Some patients may experience a large increase in amitriptyline concentration in the presence of topiramate and any adjustments in amitriptyline dose should be made according to the patient’s clinical response and not on the basis of plasma levels.
The biochemical activity of the drug metabolizing isozyme cytochrome P450 2D6 (debrisoquin hydroxylase) is reduced in a subset of the caucasian population (about 7 to 10% of Caucasians are so called “poor metabolizers”); reliable estimates of the prevalence of reduced P450 2D6 isozyme activity among Asian, African and other populations are not yet available. Poor metabolizers have higher than expected plasma concentrations of tricyclic antidepressants (TCAs) when given usual doses. Depending on the fraction of drug metabolized by P450 2D6, the increase in plasma concentration may be small, or quite large (8 fold increase in plasma AUC of the TCA).
In addition, certain drugs inhibit the activity of this isozyme and make normal metabolizers resemble poor metabolizers. An individual who is stable on a given dose of TCA may become abruptly toxic when given one of these inhibiting drugs as concomitant therapy. The drugs that inhibit cytochrome P450 2D6 include some that are not metabolized by the enzyme (quinidine; cimetidine) and many that are substrates for P450 2D6 (many other antidepressants, phenothiazines, and the Type 1C antiarrhythmics propafenone and flecainide). While all the selective serotonin reuptake inhibitors (SSRIs), e.g., fluoxetine, sertraline, and paroxetine, inhibit P450 2D6, they may vary in the extent of inhibition. The extent to which SSRI-TCA interactions may pose clinical problems will depend on the degree of inhibition and the pharmacokinetics of the SSRI involved. Nevertheless, caution is indicated in the coadministration of TCAs with any of the SSRIs and also in switching from one class to the other. Of particular importance, sufficient time must elapse before initiating TCA treatment in a patient being withdrawn from fluoxetine, given the long half-life of the parent and active metabolite (at least 5 weeks may be necessary).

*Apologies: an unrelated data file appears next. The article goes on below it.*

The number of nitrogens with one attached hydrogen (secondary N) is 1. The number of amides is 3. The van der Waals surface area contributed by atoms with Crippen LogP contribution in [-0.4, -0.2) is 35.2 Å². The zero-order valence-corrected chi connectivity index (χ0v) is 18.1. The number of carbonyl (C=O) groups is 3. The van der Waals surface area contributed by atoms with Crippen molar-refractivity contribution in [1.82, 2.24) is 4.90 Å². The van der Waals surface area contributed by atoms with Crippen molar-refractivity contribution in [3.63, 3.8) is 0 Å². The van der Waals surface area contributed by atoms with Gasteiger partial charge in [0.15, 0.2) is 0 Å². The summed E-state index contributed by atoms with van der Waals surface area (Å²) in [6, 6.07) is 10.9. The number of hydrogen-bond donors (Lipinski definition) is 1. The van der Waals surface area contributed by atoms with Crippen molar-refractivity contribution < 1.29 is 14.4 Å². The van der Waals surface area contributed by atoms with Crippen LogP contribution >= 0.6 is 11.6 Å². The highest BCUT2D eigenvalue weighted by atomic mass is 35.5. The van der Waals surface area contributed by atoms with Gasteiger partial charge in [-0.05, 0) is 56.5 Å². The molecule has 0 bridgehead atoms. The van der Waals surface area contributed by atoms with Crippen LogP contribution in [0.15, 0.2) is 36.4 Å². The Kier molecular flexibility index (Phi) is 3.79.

Concomitant use of tricyclic antidepressants with drugs that can inhibit cytochrome P450 2D6 may require lower doses than usually prescribed for either the tricyclic antidepressant or the other drug. Furthermore, whenever one of these other drugs is withdrawn from co-therapy, an increased dose of tricyclic antidepressant may be required. It is desirable to monitor TCA plasma levels whenever a TCA is going to be coadministered with another drug known to be an inhibitor of P450 2D6.
Monoamine oxidase inhibitors – see CONTRAINDICATIONS section. Guanethidine or similarly acting compounds; thyroid medication; alcohol, barbiturates and other CNS depressants; and disulfiram – see WARNINGS section.
When amitriptyline hydrochloride is given with anticholinergic agents or sympathomimetic drugs, including epinephrine combined with local anesthetics, close supervision and careful adjustment of dosages are required.
Hyperpyrexia has been reported when amitriptyline hydrochloride is administered with anticholinergic agents or with neuroleptic drugs, particularly during hot weather.
Paralytic ileus may occur in patients taking tricyclic antidepressants in combination with anticholinergic-type drugs.
Cimetidine is reported to reduce hepatic metabolism of certain tricyclic antidepressants, thereby delaying elimination and increasing steady-state concentrations of these drugs. Clinically significant effects have been reported with the tricyclic antidepressants when used concomitantly with cimetidine. Increases in plasma levels of tricyclic antidepressants, and in the frequency and severity of side effects, particularly anticholinergic, have been reported when cimetidine was added to the drug regimen. Discontinuation of cimetidine in well-controlled patients receiving tricyclic antidepressants and cimetidine may decrease the plasma levels and efficacy of the antidepressants.
Caution is advised if patients receive large doses of ethchlorvynol concurrently. Transient delirium has been reported in patients who were treated with one gram of ethchlorvynol and 75 to 150 mg of amitriptyline hydrochloride.